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BOJ Watchers See Risk of Yen Pushing Taper Further Away

Abe’s decision to stick with Bank of Japan Governor Haruhiko Kuroda indicates that powerful stimulus will continue.

(Bloomberg) -- Prime Minister Shinzo Abe’s decision to stick with Bank of Japan Governor Haruhiko Kuroda indicates that powerful stimulus will continue, and the yen’s recent advance could make policy normalization even more remote.

That’s the message from a Bloomberg survey of 26 economists following Abe’s nomination of Kuroda and new deputies Masayoshi Amamiya and Masazumi Wakatabe. Only three say the appointments will change the course of central bank policy. Many cited currency markets as a problem for the BOJ.

The yen touched 105.55 versus the dollar in Tokyo trading on Friday, the strongest level since November 2016. The move prompted the finance minster, the chief cabinet secretary and the nation’s top currency official to all express concern about the foreign-exchange market. Speaking in parliament, Kuroda last week said the central bank needs to persist with its monetary easing.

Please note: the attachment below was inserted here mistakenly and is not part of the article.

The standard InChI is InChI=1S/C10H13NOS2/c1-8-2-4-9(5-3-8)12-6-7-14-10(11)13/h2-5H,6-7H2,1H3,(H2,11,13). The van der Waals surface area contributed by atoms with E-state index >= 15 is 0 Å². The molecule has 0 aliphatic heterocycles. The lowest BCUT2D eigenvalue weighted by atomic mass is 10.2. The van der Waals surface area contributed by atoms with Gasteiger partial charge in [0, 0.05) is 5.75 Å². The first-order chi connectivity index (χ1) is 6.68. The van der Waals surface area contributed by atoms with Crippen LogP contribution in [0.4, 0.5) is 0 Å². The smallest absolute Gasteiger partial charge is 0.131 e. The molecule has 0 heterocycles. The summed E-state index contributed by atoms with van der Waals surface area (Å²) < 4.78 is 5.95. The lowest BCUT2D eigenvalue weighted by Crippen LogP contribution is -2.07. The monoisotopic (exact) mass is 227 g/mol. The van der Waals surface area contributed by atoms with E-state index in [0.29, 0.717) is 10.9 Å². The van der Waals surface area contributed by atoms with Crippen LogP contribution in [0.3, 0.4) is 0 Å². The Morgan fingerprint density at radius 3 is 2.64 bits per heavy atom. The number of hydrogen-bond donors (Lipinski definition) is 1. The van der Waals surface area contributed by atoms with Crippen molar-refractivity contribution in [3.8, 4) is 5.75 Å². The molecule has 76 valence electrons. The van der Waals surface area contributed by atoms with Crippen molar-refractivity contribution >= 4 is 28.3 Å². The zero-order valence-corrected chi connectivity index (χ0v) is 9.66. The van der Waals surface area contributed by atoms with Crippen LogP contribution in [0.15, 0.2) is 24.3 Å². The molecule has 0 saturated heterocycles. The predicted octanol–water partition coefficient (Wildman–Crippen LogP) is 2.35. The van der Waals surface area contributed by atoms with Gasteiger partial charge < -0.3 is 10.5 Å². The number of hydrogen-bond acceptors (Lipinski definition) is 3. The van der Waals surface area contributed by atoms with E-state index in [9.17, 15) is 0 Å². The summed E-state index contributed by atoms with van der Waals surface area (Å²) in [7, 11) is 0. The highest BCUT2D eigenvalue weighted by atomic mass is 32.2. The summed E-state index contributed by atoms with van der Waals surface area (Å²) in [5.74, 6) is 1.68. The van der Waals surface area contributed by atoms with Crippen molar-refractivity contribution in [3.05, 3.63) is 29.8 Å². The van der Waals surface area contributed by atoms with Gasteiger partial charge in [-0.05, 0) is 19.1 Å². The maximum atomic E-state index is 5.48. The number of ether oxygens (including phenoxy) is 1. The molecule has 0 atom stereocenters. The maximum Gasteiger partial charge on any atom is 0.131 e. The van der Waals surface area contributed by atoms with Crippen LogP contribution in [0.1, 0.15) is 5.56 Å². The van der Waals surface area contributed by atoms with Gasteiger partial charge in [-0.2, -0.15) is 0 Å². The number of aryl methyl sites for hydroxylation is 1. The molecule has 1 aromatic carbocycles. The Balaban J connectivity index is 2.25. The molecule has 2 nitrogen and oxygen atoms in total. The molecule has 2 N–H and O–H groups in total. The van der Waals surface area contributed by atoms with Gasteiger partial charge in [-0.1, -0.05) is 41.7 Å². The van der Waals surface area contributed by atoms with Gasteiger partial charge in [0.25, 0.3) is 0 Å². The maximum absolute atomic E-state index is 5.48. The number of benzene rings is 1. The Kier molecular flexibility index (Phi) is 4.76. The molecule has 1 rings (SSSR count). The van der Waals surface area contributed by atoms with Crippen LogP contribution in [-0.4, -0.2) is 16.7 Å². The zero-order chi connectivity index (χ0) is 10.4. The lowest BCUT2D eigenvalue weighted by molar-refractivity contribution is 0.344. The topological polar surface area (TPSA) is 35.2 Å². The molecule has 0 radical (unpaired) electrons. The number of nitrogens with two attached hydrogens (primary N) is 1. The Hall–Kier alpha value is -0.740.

“The rapid appreciation of the yen increases the chance of a delay in raising the 10-year bond yield target," said Atsushi Takeda, chief economist at Itochu Corp. "If the yen breaks through 100 to the dollar, additional easing becomes a possibility."

The yen was little changed at 106.22 as of 9:44 a.m. in Tokyo, having gained 6 percent this year.

Takatoshi Ito, a professor at Columbia University who was considered a contender for one of the top three spots at the BOJ, said on Monday that the central bank "must have thought" a growing spread between U.S. and Japanese interest rates would weaken the yen and help generate inflation.

“That is not happening," Ito told Bloomberg TV, adding that the current pace of monetary easing would continue.

Economists surveyed broadly agreed that Wakatabe, an academic and staunch reflationist, and Amamiya, a BOJ veteran who’s spent almost four decades at the central bank, won’t have any immediate impact in changing policy.

Still, Wakatabe could push for a faster increase in the monetary base if the yen gains abruptly, said Yuji Shimanaka, chief economist at Mitsubishi UFJ Morgan Stanley. “My concern is that there’s a risk of a separation in the leadership -- between Wakatabe and the other two -- Kuroda and Amamiya,” he said.

BOJ Watchers See Risk of Yen Pushing Taper Further Away

To contact the reporters on this story: Toru Fujioka in Tokyo at tfujioka1@bloomberg.net, Masahiro Hidaka in Tokyo at mhidaka@bloomberg.net.

To contact the editors responsible for this story: Brett Miller at bmiller30@bloomberg.net, Henry Hoenig

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